Thursday, April 26, 2012

I don't just bump people off

By Gayle Carline

Although I technically write more humor than mystery, my friends usually associate me with my mysteries instead of my columns. I blame this on conversations I have with them, like this one:

Tina: "A bunch of us are performing a hula at the fundraiser. You're a dancer. You should join us."

Me: "I don't know, the hand movements are so precise. One wrong flick of the wrist and instead of describing a pearl in an oyster, I'd be telling them to wrap the body in plastic."

You see how it is.

But I don't always see murder in every gesture, or bodies under every bush. And I confess, I don't always read mysteries or thrillers. I think it's important to read a lot of genres, just as I listen to a wide array of music styles and try foods I've never had. It broadens my experiences as a person, and it keeps my writing from getting formulaic.

One of the blogs I read is not mysterious in the least. It's called Synch-ro-ni-ing. I don't know very much about the author, except her name is Ruth and she writes beautiful poetry and takes pretty photos, and lives where she can have chickens and a lot of space to wander around and think. Hers is the one blog that makes me long to leave southern California for more space and real seasons, except I've already told Dale we can't buy a farm in the middle of nowhere because as we grow older, we'll need to be close to the pharmacy. And I still recall having to dig my car out of the snow and scrape the ice from the windshield, so the whole "real seasons" thing is only a theoretical wish.

Last year, Ruth posted a Nouvelle 55 on her site, based on an Edvard Munch painting. A Nouvelle is what the French call flash fiction, and someone challenged her to write a piece in 55 words, so she made up a genre: Nouvelle 55, flash fiction of 55 words based on a piece of art. She then challenged her readers to do their own.

How could I resist? I love flash fiction. I even have some of my scribbles posted on my website, under the category Fiction in a Flash.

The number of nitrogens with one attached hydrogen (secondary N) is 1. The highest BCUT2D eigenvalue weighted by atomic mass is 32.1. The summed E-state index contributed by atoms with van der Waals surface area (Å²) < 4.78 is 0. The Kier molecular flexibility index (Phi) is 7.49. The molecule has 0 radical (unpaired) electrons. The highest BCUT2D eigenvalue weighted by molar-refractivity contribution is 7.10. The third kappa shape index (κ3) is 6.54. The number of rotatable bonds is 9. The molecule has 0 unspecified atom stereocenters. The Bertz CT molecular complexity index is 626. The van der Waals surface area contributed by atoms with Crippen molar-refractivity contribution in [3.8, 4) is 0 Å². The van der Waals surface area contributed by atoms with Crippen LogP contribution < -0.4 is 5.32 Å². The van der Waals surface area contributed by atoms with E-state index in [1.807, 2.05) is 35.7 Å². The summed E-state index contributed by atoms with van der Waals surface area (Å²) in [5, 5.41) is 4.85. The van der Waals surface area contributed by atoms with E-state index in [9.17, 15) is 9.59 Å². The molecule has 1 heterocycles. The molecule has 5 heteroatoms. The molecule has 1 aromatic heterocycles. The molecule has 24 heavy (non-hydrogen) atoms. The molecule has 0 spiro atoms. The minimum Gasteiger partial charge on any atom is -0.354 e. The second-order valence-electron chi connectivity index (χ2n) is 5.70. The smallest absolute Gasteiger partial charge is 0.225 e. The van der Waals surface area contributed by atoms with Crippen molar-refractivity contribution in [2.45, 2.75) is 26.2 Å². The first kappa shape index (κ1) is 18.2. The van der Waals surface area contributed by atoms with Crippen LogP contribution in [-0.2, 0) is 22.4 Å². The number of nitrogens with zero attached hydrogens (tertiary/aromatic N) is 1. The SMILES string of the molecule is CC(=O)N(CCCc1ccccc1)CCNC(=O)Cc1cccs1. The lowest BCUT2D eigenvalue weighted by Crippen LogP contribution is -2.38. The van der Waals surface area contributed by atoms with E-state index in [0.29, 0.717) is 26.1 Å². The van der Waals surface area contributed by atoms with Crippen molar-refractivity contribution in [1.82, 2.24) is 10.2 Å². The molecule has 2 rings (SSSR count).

So I took one of my favorite paintings, Woman with a Parasol, by Monet (which I've actually seen in the National Gallery of Art, Washington, DC).

And here's what I wrote:


You use more than paint and canvas.
You consume lives.
"Stand just so - hold it! Don't move."
In the glow of evening, we expect the same fire
Of passion in your arms
But we cannot receive any because it isn't yours to give.
It belongs to Art.
Hurry, finish! I grow tired here.

See? I resisted the urge to throw in a crime to be solved. (But, between you and me, doesn't Monet's wife look like she wants to kill someone?)

Perhaps these exercises are wasteful to some. I could be working on my actual books, for Pete's sake. My reasoning is that any writing I do makes my writing stronger. My use of words is my instrument. This is just one way that I "warm it up" and prepare to play a song.


  1. I think it's terrific that your read in various genres, especially poetry. I'm not a big fan of poems, but I read poetry while I'm writing the third drafts of my an attempt to use more alternative sentence structures and poetic phrases. But in general, I think about crime fiction more than anything else too.

  2. Confession time. I was a long-time reader of Reader's Digest Condensed Books. They made it convenient to read some books in genres other than crime fiction and they were exceptionally well done.

    When I was especially emotional about something (usually painful), I used to write poems. Now I find I can also bury some of the pain in my character's lives. It's nice to have a choice.

    Of course, murder is always good too.

  3. I think any exercise you do will make you a stronger, more well-rounded writer. I also admire that you like to wander into other genres. It can only broaden your experience, your knowledge, and bring your own stories more to life.

  4. What a wonderful post! I think Drew is right: writing more (in all senses of the word) will strengthen your talent.

  5. Interesting post, Gayle! A joy to read. Thanks for sharing.


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